The adenoids lie quite close to the Eustachian tube. This tube connects the back of the throat to the middle part of the ear. Swollen adenoids can block this tube, leading to a condition called secretory otitis media or, more commonly, glue ear. In this condition, fluid collects behind the eardrum causing deafness. This will reduce your child’s hearing until the blockage is relieved. Sometimes enlarged adenoids are responsible for causing recurrent ear infections.
What has gone wrong?
After a lot of repeated attacks of infection, the adenoids may remain enlarged. They may even keep infection trapped inside. You may notice that your child:
- has difficulty breathing through their nose and is a mouth breather
- talks as if the nostrils are pinched
- breathes noisily
- snores while sleeping.
Swollen adenoids can be linked with tonsillitis and are often removed as part of an operation to remove the tonsils, called an adenoidectomy and tonsillectomy. Having said this, adenoid infection does not cause tonsillitis or vice versa.
The aim of an adenoidectomy is to completely remove the adenoids. Your child will have a general anaesthetic and will be unconscious for the operation.
Removing the adenoids from the back of your child’s nose will enable them to breathe more easily through the nose. There will also be less chance of a blockage to the Eustachian tubes, which connect the back of the nose to the ears. An adenoidectomy can prevent further nose and ear problems.
Are there any alternatives?
There are no tablets or medicines that will permanently prevent enlarged adenoids. Antibiotics can make the swelling better but if the adenoids are infected frequently, antibiotics may not work well.
The only way to stop repeated attacks of acute infection is to remove your adenoids. The only way to treat large adenoids blocking the back of the nose is to remove the adenoids.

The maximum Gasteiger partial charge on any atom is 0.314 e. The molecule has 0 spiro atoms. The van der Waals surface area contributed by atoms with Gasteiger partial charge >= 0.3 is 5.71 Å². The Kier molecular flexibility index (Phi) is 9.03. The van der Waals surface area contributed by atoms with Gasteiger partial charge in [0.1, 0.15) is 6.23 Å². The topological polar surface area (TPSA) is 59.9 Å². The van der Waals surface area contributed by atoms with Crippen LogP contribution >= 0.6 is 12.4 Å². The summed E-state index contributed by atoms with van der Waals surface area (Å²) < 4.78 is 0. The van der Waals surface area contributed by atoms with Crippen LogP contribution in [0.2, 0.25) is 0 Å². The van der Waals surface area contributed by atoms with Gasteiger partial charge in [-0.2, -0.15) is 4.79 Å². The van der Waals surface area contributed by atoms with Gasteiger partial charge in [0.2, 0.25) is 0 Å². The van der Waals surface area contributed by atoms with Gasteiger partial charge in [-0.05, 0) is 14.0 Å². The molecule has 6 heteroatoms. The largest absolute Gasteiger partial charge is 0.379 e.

What if you do nothing?
Your child’s adenoids will eventually shrink away on their own, as they get older. Adenoids usually shrink away by the time a child reaches 12 or 13 years of age. However, until this happens, your child may continue to have problems with breathing and possibly with their ears and hearing.
Who should have it done?
If your child has large adenoids blocking the back of their nose, they should have them removed. An adenoidectomy should also be considered if your child has recurrent ear infections or glue ear.
Who should not have it done?
The following groups of children should not have the operation:
- Children who have problems with the roof of their mouths, called the palate. The floppy part at the back of the roof of the mouth is called the soft palate. This moves to block the nose from the mouth when we swallow so that food and drink does not come out of the nose. When we speak the soft palate also closes off the back of the nose. Some children have a short soft palate but nothing wrong is noticed because the soft palate rests against the adenoids to block off the nose when swallowing and speaking. In these children, if the adenoids are removed, the short soft palate can no longer close off the back of the nose. This causes a nasal type of speech and the possibility of fluids or food coming down the nose. Because of this risk, when assessing a child for possible adenoidectomy all surgeons will check the soft palate. If there is doubt about its movement, adenoidectomy will not be advised.
- Children with a blood disorder, such as haemophilia, which makes them bleed or bruise easily after minor injuries. It may still be possible to do the operation but the doctor will have to take a sample to test the clotting of the blood.
- Children who have other medical conditions that make a general anaesthetic unsafe.
Author: Mr Robert Ruckley MB. ChB. F.R.C.S. Consultant ENT surgeon.
© Dumas Ltd 2006